We, students of Michigan State University, believe the water crisis that has taken place in Flint has been unjust to all those involved. A simple change of water source in attempt to save money has resulted in an epidemic crisis, elevating blood lead levels of individuals, including children. Because of this, we need to stand up for our state and change the pipes in the city of Flint to prevent any further damage.
We have included some of the reasons that helping to fight for Flint is so important.
According to census information as stated by USA TODAY, 8,657 children have been exposed to lead poisoning from drinking the water since the first report of contamination.
It is estimated that about 64 million homes in the United States still contain lead paint and that 5 to 15 million of these have been identified as “very hazardous” by the U.S. Department of Housing and Urban Development
5% of the citizen's heart rates went up 200 bpm due to the contamination in the water.
10% of the homes had lead levels higher than 158 ppb.
Studies show that even low concentrations of lead can cause permanent damage including reduced IQ, learning disabilities, and shortened attention span (Natural Resources Defense Council)
The aging Flint water distribution system contains a high percentage of lead pipes and lead plumbing, with estimates of lead service lines ranging from 10% to 80%.
The percentage of children with elevated blood lead levels increased after water source changed, particularly in socioeconomically disadvantaged neighborhoods.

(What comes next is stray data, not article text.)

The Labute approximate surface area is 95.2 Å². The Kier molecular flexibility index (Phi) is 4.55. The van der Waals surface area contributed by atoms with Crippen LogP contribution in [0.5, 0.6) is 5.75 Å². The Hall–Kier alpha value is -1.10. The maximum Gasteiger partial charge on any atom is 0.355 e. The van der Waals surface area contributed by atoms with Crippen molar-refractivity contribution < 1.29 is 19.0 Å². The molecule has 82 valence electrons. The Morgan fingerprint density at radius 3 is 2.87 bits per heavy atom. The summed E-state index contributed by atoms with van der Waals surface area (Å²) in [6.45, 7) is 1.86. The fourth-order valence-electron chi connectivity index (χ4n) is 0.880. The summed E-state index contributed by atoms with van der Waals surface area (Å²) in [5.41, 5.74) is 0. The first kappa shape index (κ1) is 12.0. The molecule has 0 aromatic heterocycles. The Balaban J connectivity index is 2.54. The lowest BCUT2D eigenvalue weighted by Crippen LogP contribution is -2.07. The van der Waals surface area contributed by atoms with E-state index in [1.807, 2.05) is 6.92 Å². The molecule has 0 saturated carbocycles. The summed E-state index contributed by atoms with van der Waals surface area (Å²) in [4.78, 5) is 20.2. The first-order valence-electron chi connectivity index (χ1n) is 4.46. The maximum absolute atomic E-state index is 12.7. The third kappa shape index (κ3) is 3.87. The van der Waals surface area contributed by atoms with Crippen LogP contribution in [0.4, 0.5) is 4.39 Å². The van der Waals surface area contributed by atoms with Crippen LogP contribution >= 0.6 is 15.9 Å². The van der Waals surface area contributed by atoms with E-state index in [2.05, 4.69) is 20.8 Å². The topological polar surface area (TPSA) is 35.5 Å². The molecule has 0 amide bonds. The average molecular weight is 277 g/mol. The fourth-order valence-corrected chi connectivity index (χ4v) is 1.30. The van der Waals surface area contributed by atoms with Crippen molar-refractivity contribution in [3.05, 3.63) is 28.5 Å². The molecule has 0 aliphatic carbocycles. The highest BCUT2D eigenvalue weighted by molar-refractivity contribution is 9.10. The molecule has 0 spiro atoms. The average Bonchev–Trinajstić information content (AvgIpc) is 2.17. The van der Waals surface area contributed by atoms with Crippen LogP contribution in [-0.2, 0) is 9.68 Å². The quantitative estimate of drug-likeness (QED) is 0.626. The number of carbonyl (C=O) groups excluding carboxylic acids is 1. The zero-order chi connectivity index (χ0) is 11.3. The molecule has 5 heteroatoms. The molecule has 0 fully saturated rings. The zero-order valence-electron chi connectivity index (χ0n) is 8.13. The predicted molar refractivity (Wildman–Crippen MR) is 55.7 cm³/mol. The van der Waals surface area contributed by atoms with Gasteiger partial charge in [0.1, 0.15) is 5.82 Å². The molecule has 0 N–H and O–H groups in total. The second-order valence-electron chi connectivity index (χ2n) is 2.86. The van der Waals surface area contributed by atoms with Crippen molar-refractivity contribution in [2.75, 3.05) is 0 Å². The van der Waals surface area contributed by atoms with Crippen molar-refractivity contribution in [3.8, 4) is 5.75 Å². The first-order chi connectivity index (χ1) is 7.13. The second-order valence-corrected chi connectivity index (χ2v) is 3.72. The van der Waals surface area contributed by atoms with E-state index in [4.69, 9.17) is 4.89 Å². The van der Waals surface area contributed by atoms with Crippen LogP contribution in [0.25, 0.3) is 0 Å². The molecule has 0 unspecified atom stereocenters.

Lead is a potent neurotoxin, has an impact on many developmental and biological processes, most notably intelligence, behavior, and overall life achievement.
After reading this brief summary, it is clear that Flint citizens are in need of our help. It is our hope that you will help us in our efforts to raise awareness about the benefits of bringing new piping to Flint citizens. We are hopeful that this petition will bring Flint one step closer to getting the new pipes that they desperately need.
Filidei, M. D. (2015) Toxic Metals and Mental Health. Safe harbor.
Gorski, D. (2016, January 25). Science-based medicine versus the Flint water crisis. Retrieved January 25, 2016
Hanna-Attisha, M., LaChance, J., Sadler, R. C., & Champney Schnepp, A. (2016). Elevated blood lead levels in children associated with the Flint drinking water crisis: a spatial analysis of risk and public health response.American journal of public health, (0), e1-e8.
Porter, L. (2016) 7 Facts on Flint’s Water Crisis. Essence.